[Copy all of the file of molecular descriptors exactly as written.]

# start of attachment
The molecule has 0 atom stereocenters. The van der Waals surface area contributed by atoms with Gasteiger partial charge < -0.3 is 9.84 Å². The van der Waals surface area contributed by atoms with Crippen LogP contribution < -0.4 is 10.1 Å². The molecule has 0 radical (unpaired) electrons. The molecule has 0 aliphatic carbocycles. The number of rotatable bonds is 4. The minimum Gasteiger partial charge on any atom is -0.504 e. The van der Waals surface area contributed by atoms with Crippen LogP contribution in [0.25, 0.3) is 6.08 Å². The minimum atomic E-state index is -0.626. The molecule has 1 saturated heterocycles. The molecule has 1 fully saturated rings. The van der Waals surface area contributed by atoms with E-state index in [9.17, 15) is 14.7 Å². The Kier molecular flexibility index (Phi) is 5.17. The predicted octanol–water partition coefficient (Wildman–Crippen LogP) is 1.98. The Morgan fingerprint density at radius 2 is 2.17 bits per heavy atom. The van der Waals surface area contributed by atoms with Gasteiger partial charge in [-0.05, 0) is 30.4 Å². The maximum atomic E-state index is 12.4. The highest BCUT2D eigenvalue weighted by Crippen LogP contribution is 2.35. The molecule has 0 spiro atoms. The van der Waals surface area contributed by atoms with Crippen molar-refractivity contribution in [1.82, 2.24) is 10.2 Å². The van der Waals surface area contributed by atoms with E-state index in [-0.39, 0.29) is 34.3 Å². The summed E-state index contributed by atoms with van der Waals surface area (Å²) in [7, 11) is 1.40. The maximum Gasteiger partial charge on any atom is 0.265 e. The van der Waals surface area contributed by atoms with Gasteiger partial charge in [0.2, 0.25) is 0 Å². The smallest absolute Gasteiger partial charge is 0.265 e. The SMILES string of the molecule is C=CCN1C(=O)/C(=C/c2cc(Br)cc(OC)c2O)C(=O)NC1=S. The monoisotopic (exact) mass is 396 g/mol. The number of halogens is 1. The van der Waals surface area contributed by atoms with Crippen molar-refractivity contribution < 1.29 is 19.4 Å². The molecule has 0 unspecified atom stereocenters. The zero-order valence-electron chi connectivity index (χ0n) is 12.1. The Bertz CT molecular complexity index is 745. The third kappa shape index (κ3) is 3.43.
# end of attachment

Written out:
The molecule has 0 atom stereocenters. The van der Waals surface area contributed by atoms with Gasteiger partial charge < -0.3 is 9.84 Å². The van der Waals surface area contributed by atoms with Crippen LogP contribution < -0.4 is 10.1 Å². The molecule has 0 radical (unpaired) electrons. The molecule has 0 aliphatic carbocycles. The number of rotatable bonds is 4. The minimum Gasteiger partial charge on any atom is -0.504 e. The van der Waals surface area contributed by atoms with Crippen LogP contribution in [0.25, 0.3) is 6.08 Å². The minimum atomic E-state index is -0.626. The molecule has 1 saturated heterocycles. The molecule has 1 fully saturated rings. The van der Waals surface area contributed by atoms with E-state index in [9.17, 15) is 14.7 Å². The Kier molecular flexibility index (Phi) is 5.17. The predicted octanol–water partition coefficient (Wildman–Crippen LogP) is 1.98. The Morgan fingerprint density at radius 2 is 2.17 bits per heavy atom. The van der Waals surface area contributed by atoms with Gasteiger partial charge in [-0.05, 0) is 30.4 Å². The maximum atomic E-state index is 12.4. The highest BCUT2D eigenvalue weighted by Crippen LogP contribution is 2.35. The molecule has 0 spiro atoms. The van der Waals surface area contributed by atoms with Crippen molar-refractivity contribution in [1.82, 2.24) is 10.2 Å². The van der Waals surface area contributed by atoms with E-state index in [-0.39, 0.29) is 34.3 Å². The summed E-state index contributed by atoms with van der Waals surface area (Å²) in [7, 11) is 1.40. The maximum Gasteiger partial charge on any atom is 0.265 e. The van der Waals surface area contributed by atoms with Gasteiger partial charge in [0.2, 0.25) is 0 Å². The smallest absolute Gasteiger partial charge is 0.265 e. The SMILES string of the molecule is C=CCN1C(=O)/C(=C/c2cc(Br)cc(OC)c2O)C(=O)NC1=S. The monoisotopic (exact) mass is 396 g/mol. The number of halogens is 1. The van der Waals surface area contributed by atoms with Crippen molar-refractivity contribution < 1.29 is 19.4 Å². The molecule has 0 unspecified atom stereocenters. The zero-order valence-electron chi connectivity index (χ0n) is 12.1. The Bertz CT molecular complexity index is 745. The third kappa shape index (κ3) is 3.43.